1 big thing: 🪓 The city policy your next mayor would ax
Philly has a long list of laws and taxes — some more loathed than others.
What’s happening: We asked all the Democrats running for mayor in Tuesday’s primary: In two sentences or less, what law, tax or program would they scrap immediately, and why?
Of note: Four people including Cherelle Parker, a top-tier candidate, refused to participate.
Here’s what the others said:
Jeff Brown: I'd eliminate or significantly reshape the city’s Land Bank so we don't have 8,500 properties that are owned by the city and contributing to blight.
- I'd sell these properties for naturally occurring affordable housing or to small community developers, especially Black and Brown developers so they can develop more affordable housing.
James DeLeon: I'd immediately get rid of the major restrictions imposed on restaurants to expand their businesses to accommodate outdoor dining.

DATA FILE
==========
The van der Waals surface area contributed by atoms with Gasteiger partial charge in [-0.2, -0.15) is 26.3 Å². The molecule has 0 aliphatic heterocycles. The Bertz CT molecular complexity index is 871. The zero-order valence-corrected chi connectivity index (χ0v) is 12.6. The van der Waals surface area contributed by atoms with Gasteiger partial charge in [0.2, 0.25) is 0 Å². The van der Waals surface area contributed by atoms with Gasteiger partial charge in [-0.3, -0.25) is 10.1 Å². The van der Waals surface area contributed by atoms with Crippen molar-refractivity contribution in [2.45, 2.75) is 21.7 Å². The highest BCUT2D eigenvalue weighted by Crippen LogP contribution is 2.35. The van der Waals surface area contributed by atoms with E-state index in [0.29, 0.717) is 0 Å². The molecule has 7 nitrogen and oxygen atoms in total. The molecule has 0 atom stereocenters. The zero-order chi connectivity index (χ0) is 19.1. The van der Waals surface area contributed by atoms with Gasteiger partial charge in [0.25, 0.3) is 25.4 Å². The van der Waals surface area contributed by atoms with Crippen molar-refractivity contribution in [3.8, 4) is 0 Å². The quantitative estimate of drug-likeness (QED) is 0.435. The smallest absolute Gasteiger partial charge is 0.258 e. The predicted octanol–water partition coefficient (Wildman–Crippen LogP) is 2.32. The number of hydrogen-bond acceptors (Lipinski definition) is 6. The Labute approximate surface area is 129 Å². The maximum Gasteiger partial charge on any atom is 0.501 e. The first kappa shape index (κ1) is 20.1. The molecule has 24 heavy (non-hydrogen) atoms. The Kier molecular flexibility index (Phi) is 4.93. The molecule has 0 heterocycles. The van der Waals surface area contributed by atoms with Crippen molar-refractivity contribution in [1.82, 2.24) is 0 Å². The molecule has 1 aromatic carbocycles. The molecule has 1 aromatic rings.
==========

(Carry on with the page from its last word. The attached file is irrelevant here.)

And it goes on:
- These restrictions are an impediment to our growth as a center for culinary, cultural and social development and activities.
Allan Domb: I'll change the policies that hinder small, neighborhood Black and Brown businesses from participating in the city's contracting by right-sizing requests for proposals, insurance and bonding requirements.
- If Philadelphia is going to increase the number of people working at good jobs, we need to increase the number of new businesses — and that starts with supporting homegrown firms.
Helen Gym: End the courtesy tow madness: Thousands of Philadelphia drivers have lost time, money, and even risked arrest as a result of an absurd system where the city authorizes cars to be moved to accommodate repair work and events without providing any way for owners to locate their vehicles.
- This will end and the city will ensure the location of any vehicle subject to courtesy towing is centrally tracked.
Rebecca Rhynhart: Rather than focusing on one policy to eliminate, voters know this race is about electing a strong leader with a comprehensive vision who'll make changes across the board.
- When I’m mayor, that'll mean managing, making the city work better for our residents, using data to make decisions and leading with compassion.
Click on each candidate's name to read their full SmartBrevity voter guide and see where they stand on the Sixers arena bid, "savesies" and more.
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